Motivation, and lack thereof

What motivates you when it comes to cars/racing?

I have been contemplating this a lot lately, because in the wake of some major life events, including losing my father to cancer, I have struggled with finding any motivation to work on my cars. Thinking back, it was interesting to identify how my motivation has changed quite a bit over the years.

10 years ago: I had a renewed interest in cars, having stepped outside of the BMW realm for the first time (with a Subaru). I met a lot of great friends at that time, many of which I'm still very close with (and most of which drive BMWs on-track now, go figure).

5/6 years ago: I was getting back into E30s for the first time in about 8 years, and getting heavily addicted to track days and performance driving. I started building my #74 E30 in 2016, and it was really important to me how the car looked and presented, almost as important as how it performed. I worked on, tweaked, and modified the car in between every event.

2/3 years ago: The car was in a great place, and I was motivated to excel as a driver. Changing the car became less of a priority. Studying video, data, and learning from others became my focus.

1 year ago: I was dead-set on getting my competition license, as well as doing as many events as possible during the year. I wanted to try out endurance racing as well, in addition to sprint/club racing.

Today: The main thing getting me to the track is the people. The camaraderie of racing, and getting to spend time with friends, is the main motivating factor. Coming second is the enjoyment I get driving the car and honing my skills.

The Subaru that fostered many lasting friendships.

Looking back, I would say that I was pretty successful in achieving the goals I had set for myself, although I have yet to get my competition license or do any wheel to wheel racing. The thing that really stands out to me, though, is how my journey has become less about the cars, and more about the people. The people always mattered, but for a long time I still thought I had something to prove when it came to the car itself.

Proving oneself

Speaking of having something to prove, I think that plays into my desire to get a competition license and see how I stack up with other drivers (outside of Time Trials). My E30 has always been a bit more modified and a bit more powerful than a Spec E30, but it always seemed to get shrugged off when I'd achieve a fast time in the car, as if the car was only reason, and the driver didn't matter.

Simpler, cleaner times.

In general, I think that wheel to wheel racers tend to look down on Time Trial drivers, unjustly so. Sure, the barrier to entry for Time Trials is lower than wheel to wheel, and there are some pretty average to below-average Time Trial drivers, but the reality is there are some pretty bad race group drivers as well. While race craft is a thing unto itself, setting a flying lap is still a noble pursuit in my opinion, and it takes a skill set that is not dissimilar to being a fast wheel to wheel racer.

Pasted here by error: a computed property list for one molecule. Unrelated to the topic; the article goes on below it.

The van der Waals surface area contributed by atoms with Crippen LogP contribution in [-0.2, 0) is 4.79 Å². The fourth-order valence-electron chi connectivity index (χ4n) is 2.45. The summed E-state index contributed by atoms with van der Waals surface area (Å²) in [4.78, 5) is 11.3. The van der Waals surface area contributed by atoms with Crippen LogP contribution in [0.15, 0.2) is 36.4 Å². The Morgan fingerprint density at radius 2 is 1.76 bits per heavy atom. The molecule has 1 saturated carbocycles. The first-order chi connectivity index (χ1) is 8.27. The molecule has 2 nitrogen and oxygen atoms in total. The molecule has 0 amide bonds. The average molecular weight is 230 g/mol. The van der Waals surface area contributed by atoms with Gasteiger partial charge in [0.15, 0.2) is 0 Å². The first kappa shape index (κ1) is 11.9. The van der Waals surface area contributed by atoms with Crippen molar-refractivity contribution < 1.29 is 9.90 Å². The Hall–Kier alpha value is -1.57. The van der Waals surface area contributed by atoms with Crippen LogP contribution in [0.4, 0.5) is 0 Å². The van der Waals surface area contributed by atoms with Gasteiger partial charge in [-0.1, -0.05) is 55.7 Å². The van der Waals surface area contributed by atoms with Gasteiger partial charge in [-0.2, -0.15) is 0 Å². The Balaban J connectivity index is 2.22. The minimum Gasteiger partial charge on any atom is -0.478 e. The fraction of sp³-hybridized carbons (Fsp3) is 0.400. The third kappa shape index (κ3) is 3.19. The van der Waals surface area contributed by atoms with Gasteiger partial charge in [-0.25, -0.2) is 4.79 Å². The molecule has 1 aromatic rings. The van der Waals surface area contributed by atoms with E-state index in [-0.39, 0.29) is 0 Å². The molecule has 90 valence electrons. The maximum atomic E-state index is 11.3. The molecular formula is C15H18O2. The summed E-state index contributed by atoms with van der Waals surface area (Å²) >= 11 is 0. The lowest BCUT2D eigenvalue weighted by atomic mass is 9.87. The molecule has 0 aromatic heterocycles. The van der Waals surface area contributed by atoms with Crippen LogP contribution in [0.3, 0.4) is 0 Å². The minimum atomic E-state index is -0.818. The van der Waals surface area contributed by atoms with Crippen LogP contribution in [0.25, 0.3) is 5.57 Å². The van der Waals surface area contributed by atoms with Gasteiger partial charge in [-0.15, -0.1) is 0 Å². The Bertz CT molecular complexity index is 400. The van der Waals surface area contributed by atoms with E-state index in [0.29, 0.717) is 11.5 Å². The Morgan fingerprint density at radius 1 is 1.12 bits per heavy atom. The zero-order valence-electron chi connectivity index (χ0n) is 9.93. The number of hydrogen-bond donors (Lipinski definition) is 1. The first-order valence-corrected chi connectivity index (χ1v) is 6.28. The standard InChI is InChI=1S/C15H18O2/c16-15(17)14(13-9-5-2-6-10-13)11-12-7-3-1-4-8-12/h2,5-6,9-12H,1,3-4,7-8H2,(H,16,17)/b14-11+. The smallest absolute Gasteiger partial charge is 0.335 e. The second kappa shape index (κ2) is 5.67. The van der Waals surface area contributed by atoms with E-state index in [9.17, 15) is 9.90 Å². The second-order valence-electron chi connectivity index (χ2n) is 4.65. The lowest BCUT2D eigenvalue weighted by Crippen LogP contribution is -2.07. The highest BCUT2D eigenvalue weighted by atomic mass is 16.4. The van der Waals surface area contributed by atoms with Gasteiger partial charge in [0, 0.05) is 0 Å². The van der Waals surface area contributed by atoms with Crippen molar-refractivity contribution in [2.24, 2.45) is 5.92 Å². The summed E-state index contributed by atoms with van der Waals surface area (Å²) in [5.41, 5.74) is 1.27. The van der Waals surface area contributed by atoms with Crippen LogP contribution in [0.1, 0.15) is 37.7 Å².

There are a lot of highly skilled Time Trialers out there that I am confident could be competitive racers. I can't speak for others, but for myself, it's not as simple as just getting my comp license and showing up in race group instead of TT. I don't take lightly that what we do, at any level, is dangerous. I think that that stakes go up quite a bit in wheel to wheel racing, and I struggle with that when I have so many people that rely on me.

I also know that a wheel to wheel race car frequently demands much more attention than any other type of track car, due to the increased possibility of accidents and body contact. In the absence of time or motivation to work on and prep the car myself, I unfortunately don't yet have the network of race shop, engine builder, body shop, alignment shop... to know that doing some rubbing on the race track won't result in a bunch of frustration as I scramble to fix the car myself before the next event.

A double national-title winning effort by Carlos took a lot of effort, but it was so much fun. Left to right: Matt Lopez, Thomas Lathrop (author), Carlos Mendez, Christina Mendez, Raul Iriarte: The Condor Speed Shop race team for the 2021 NASA Championships.

Racing with friends

Coming back to the idea of doing some endurance racing: it's not something I ever seriously pursued, and it really comes back to the people. Sure, on any given race weekend it's not very difficult to find an open seat with a ChampCar or WRL race team. The thing is, I'd be doing it with strangers, and while I don't discount the possibility of making friends or even falling into a great group of people, I want to do it with my friends. Since that possibility hasn't presented itself, I have not pursued the endurance racing idea any further.

I guess that for now, my motivation will continue to come from simply wanting to be at the track, driving cars with my friends. I don't feel that I have much of anything left to prove with the car itself, but I still get a ton of enjoyment from driving on the track. To do so, I'll need a safe and functional car. So, I guess it's time to head back out to the garage to finish up corner balancing my E30 before NASA SE @ Carolina Motorsport Park this weekend. The car needs to be safe and prepared, after all.

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